This is, of course, bullshit. It's based on the age-old idea that our spontaneous urges come from a pure place that's truly us, and our ideas are simply superstructures that we build over that. But we should have gotten rid of that long ago. Freud was pretty sure that many of those spontaneous urges are developed in early childhood, and it seems pretty clear that he was at least partly right. There's a multi-billion dollar industry devoted to the idea that those spontaneous urges can be profitably influenced by flickering images on a screen. (When was the last time you found an argument in an ad convincing?)

The point is, just because you fantasize about something doesn't mean you secretly believe it's right. We should treat people's actions and beliefs as sufficient to define them, even if they differ from their fantasies.

I think there's a valid analogy to be drawn here to other types of role-playing. Tabletop and computer role-playing games tend to be intensely violent, and there's a real sense in which they contribute to the normalization and valorization of violence. They're also male-dominated, both in terms of their content and in terms of their creators and players. When we play these games, we contribute to a collective fantasy life which centers on violent men and hypersexualized, usually helpless women. That's bad.

But it's also clearly not bad enough to make someone not count as a pacifist or a feminist if they play Baldur's Gate (or even Dante's Inferno).

The same goes for our more explicitly sexual fantasies. We should be uncomfortable about creating narratives about men dominating and exploiting women, and about allowing our fantasy lives to center on these narratives. And in the case of BDSM, there's a real argument to be made that it has a positive role to play, too -- one that, I'd say, outweighs the negative one.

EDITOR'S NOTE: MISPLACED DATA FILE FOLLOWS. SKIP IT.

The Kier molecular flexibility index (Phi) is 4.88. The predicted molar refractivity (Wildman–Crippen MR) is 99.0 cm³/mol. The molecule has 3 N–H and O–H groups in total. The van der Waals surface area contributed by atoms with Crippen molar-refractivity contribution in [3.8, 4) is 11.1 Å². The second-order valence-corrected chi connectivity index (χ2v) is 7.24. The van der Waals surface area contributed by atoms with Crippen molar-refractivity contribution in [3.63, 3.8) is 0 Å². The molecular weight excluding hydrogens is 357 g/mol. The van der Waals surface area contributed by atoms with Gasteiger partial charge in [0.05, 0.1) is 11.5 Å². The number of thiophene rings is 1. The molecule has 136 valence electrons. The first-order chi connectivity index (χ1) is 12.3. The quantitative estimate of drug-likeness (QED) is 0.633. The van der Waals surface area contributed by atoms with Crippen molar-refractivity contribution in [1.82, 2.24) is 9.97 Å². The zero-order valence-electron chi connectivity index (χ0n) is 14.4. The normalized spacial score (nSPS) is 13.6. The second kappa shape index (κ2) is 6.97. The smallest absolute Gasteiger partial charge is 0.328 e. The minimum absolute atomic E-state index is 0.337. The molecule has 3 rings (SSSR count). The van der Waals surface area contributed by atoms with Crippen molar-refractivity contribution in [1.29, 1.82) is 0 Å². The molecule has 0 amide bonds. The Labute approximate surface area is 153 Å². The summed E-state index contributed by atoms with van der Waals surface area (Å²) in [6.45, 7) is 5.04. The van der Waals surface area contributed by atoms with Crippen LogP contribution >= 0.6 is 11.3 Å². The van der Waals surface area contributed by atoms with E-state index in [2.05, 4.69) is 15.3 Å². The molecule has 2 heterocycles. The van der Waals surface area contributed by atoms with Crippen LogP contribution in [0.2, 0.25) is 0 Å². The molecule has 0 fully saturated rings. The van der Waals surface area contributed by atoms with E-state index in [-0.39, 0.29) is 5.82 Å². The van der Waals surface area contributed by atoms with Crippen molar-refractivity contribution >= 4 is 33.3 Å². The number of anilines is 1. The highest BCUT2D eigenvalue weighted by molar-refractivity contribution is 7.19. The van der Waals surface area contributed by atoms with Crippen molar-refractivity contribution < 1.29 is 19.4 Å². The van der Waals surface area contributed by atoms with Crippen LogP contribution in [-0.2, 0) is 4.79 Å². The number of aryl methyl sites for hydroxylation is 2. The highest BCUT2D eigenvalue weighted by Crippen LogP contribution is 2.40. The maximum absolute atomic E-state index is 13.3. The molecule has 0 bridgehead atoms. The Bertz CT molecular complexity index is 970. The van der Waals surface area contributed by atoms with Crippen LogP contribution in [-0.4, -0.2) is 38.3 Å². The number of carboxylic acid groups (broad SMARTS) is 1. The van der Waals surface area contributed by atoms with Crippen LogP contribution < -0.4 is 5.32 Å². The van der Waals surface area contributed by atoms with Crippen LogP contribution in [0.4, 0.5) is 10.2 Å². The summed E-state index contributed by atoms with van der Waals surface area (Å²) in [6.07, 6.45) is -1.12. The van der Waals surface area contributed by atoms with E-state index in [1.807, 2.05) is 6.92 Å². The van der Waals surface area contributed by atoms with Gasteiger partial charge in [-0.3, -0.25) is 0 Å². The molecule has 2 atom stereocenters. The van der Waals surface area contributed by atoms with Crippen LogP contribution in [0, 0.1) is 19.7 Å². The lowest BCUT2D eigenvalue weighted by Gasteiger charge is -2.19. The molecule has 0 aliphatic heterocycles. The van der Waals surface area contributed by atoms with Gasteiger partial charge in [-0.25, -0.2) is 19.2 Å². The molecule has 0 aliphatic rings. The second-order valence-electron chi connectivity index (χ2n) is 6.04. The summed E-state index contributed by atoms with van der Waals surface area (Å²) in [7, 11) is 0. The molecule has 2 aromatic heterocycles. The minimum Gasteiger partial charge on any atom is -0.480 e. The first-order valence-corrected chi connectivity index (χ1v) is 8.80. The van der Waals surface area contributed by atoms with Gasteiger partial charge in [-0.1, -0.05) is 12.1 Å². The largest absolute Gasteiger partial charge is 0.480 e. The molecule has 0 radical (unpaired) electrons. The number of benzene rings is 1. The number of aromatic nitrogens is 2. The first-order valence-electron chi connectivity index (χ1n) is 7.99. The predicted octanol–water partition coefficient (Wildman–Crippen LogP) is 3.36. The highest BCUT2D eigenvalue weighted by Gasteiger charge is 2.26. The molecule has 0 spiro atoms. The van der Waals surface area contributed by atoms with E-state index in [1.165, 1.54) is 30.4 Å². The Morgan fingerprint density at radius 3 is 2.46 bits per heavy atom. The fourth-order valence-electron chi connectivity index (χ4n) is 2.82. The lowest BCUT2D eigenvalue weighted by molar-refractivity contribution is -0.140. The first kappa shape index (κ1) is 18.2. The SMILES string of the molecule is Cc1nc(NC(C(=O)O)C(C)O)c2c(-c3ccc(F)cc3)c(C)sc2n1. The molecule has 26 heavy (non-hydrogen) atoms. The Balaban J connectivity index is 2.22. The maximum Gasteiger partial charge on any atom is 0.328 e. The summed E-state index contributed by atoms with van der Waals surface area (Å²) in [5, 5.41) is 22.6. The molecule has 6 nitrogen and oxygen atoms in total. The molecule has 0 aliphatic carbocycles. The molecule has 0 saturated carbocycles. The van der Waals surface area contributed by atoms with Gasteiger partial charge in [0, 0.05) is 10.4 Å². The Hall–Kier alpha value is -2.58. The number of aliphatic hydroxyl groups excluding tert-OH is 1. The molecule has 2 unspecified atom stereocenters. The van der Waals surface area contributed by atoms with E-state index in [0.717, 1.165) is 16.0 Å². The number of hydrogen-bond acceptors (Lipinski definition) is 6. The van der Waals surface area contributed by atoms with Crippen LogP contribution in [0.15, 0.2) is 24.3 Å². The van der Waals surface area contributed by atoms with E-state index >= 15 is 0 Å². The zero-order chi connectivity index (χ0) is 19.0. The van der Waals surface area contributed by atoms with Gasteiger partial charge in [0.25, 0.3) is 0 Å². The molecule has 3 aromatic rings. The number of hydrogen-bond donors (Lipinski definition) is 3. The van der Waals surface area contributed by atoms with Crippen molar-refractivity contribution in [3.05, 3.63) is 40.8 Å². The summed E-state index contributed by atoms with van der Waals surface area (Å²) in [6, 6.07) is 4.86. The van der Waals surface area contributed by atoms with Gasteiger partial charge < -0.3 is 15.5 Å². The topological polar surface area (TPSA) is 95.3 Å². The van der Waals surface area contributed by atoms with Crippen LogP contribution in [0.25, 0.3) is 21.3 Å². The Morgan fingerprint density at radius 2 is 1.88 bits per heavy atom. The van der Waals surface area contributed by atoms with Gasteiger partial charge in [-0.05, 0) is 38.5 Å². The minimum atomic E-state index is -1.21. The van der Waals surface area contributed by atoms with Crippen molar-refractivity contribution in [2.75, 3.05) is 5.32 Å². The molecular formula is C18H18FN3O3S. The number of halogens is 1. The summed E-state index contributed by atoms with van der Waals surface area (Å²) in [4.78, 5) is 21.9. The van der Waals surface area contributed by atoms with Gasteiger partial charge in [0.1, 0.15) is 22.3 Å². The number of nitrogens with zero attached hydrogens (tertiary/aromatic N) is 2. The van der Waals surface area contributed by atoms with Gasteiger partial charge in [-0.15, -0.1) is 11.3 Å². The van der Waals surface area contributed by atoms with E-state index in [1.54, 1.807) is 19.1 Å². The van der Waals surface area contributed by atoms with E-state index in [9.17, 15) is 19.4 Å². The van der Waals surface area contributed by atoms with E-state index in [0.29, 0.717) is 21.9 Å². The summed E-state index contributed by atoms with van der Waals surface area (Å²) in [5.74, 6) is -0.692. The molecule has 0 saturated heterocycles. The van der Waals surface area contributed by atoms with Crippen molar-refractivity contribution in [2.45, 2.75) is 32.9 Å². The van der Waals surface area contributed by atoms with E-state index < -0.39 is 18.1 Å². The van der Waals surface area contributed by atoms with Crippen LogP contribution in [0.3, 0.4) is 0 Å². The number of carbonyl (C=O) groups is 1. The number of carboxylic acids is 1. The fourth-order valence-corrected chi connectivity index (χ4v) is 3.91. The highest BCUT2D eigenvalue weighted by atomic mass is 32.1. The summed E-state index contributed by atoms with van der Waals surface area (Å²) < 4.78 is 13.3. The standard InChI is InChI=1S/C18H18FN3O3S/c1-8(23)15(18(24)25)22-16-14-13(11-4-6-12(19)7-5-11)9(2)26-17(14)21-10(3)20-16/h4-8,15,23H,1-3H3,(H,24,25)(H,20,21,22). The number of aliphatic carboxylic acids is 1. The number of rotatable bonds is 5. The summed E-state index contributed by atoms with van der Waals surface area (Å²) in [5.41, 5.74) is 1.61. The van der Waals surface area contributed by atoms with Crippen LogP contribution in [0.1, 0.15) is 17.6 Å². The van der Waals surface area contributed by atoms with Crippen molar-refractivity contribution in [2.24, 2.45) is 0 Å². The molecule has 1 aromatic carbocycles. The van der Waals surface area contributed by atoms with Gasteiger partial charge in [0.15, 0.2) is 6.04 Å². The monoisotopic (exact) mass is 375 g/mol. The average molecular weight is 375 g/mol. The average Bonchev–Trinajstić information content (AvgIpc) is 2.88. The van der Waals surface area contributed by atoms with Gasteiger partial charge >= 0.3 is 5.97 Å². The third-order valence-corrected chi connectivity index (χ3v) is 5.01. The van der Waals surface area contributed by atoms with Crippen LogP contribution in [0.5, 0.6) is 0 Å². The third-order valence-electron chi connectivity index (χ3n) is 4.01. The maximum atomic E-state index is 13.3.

Greta Christina writes about the relief BDSM can provide for women who have been raised to feel that submission is natural, but have been taught to believe that it is unethical. I've also heard at least one man talk about how being a sub in a 24/7 relationship gave him a sort of cover to undermine his own masculinity, and challenge other men's conceptions of what men do.

Also, as I've mentioned before, BDSM gives us a space in which to acknowledge and explore the role that power already has in our sexual lives. Without this space, our only choices would be to normalize acts that express male dominance or to abandon them. The presence of BDSM spaces allows men to acknowledge their desire to express dominance, while acknowledging that this desire can only be ethically expressed in a context that emphasizes consent and allows for other options.

Most importantly, though, if your feminism makes women feel that they have to choose between having the kind of sex they like and being feminists, you're doing feminism wrong. Even if female subs (or, depending on who you ask, all women who like BDSM) are victims of false consciousness, seeking out sexual pleasure is a fundamental human right, and feminism can't be about restricting that.

Lastly, sex work -- and, particularly, prostitution and stripping. And, in particular, let me talk about the non-trafficked, pimp-free side of sex work -- where the only incentives acting on sex workers are financial. Not because I think this is more prevalent, but because I think it's in cases like this that feminists tend to disagree.

To me, it's still impossible to separate the genderedness of sex work from gender inequalities in income. When people face hunger, homelessness, or other hardship if they refuse sex, they are being coerced. And very often, sex workers do face these things. And most of us would agree that coercive sex is bad news.